Dead-End Memories: Stories (Hardcover)
August 2022 Indie Next List
“As far as I’m concerned, Banana Yoshimoto can do no wrong. I don’t think there’s anyone who can write a sweet love story about a charming oddball the way she can. If you’re a fan, you’ll find more of what you love; if you’re new, jump right in!”
— Jordan Pulaski, Small Friend Records & Books, Richmond, VA
Japan’s internationally celebrated master storyteller returns with five stories of women on their way to healing that vividly portrays the blissful moments and everyday sorrows that surround us in everyday life
First published in Japan in 2003 and never before published in the United States, Dead-End Memories collects the stories of five women who, following sudden and painful events, quietly discover their ways back to recovery.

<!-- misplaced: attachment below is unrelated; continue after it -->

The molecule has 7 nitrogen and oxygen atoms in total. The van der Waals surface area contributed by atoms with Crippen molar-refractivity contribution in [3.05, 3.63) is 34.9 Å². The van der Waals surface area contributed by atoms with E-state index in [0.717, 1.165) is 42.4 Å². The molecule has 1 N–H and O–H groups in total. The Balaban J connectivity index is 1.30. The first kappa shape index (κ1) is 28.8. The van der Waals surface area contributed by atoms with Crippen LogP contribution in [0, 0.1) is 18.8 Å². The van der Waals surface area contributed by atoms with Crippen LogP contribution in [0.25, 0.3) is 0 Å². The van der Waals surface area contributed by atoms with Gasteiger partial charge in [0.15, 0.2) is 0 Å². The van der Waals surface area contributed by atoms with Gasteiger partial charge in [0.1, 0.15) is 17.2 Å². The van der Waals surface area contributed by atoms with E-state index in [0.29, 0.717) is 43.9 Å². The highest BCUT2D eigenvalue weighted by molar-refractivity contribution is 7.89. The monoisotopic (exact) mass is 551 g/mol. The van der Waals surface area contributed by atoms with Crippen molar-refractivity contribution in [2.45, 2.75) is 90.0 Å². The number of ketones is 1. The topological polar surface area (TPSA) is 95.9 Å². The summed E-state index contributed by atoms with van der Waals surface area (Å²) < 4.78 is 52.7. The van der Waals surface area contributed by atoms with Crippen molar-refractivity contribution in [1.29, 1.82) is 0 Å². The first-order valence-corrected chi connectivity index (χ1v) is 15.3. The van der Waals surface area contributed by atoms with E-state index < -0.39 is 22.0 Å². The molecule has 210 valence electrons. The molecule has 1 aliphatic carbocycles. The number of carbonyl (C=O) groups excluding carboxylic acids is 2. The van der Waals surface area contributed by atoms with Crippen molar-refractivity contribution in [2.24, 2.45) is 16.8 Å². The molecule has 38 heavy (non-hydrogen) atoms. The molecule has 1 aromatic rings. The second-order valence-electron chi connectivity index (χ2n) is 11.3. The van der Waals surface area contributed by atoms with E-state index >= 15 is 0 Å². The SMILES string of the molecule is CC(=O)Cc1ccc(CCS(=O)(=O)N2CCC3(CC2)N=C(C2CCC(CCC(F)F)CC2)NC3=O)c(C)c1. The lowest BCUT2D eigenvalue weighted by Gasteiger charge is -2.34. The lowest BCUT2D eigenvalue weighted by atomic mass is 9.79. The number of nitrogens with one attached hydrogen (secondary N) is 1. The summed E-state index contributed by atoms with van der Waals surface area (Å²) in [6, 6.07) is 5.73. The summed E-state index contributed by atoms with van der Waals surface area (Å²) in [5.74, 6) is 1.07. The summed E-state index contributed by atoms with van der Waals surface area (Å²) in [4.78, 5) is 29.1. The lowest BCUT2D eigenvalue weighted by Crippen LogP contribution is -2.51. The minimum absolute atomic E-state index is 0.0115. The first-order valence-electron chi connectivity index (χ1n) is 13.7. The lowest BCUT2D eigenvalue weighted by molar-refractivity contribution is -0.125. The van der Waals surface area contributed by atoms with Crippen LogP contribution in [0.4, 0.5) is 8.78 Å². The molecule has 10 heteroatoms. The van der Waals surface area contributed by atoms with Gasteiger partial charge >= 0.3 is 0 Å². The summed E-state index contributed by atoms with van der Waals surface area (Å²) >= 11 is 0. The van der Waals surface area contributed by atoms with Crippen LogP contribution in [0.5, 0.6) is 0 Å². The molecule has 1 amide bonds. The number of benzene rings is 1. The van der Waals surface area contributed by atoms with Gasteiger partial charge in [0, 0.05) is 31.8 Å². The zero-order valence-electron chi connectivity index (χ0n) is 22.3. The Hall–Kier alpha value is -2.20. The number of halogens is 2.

Among the women we meet in Dead-End Memories is one betrayed by her fiancé who finds a perfect refuge in an apartment above her uncle’s bar while seeking the real meaning of happiness. In “House of Ghosts,” the daughter of a yoshoku restaurant owner encounters the ghosts of a sweet elderly couple who haven’t yet realized that they’ve been dead for years. In “Tomo-chan’s Happiness,” an office worker who is a victim of sexual assault finally catches sight of the hope of romance.
Yoshimoto’s gentle, effortless prose reminds us that one true miracle can be as simple as having someone to share a meal with, and that happiness is always within us if only we take a moment to pause and reflect. Discover this collection of what Yoshimoto herself calls the “most precious work of my writing career.”